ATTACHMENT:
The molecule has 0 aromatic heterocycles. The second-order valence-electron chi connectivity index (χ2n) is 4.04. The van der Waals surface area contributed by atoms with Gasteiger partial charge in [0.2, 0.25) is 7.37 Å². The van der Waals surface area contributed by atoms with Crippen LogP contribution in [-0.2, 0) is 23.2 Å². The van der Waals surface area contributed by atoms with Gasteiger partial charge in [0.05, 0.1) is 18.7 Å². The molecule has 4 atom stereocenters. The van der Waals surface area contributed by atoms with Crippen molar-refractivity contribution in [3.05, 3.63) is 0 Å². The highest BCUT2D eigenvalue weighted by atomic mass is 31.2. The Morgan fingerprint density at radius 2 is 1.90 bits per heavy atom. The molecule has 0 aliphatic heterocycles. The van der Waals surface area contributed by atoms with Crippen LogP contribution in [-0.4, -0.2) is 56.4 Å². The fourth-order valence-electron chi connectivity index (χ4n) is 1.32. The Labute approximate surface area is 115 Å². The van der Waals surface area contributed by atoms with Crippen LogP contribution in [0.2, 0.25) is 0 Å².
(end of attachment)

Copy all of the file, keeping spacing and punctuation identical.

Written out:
The molecule has 0 aromatic heterocycles. The second-order valence-electron chi connectivity index (χ2n) is 4.04. The van der Waals surface area contributed by atoms with Gasteiger partial charge in [0.2, 0.25) is 7.37 Å². The van der Waals surface area contributed by atoms with Crippen LogP contribution in [-0.2, 0) is 23.2 Å². The van der Waals surface area contributed by atoms with Gasteiger partial charge in [0.05, 0.1) is 18.7 Å². The molecule has 4 atom stereocenters. The van der Waals surface area contributed by atoms with Crippen molar-refractivity contribution in [3.05, 3.63) is 0 Å². The highest BCUT2D eigenvalue weighted by atomic mass is 31.2. The Morgan fingerprint density at radius 2 is 1.90 bits per heavy atom. The molecule has 0 aliphatic heterocycles. The van der Waals surface area contributed by atoms with Crippen LogP contribution in [-0.4, -0.2) is 56.4 Å². The fourth-order valence-electron chi connectivity index (χ4n) is 1.32. The Labute approximate surface area is 115 Å². The van der Waals surface area contributed by atoms with Crippen LogP contribution in [0.2, 0.25) is 0 Å².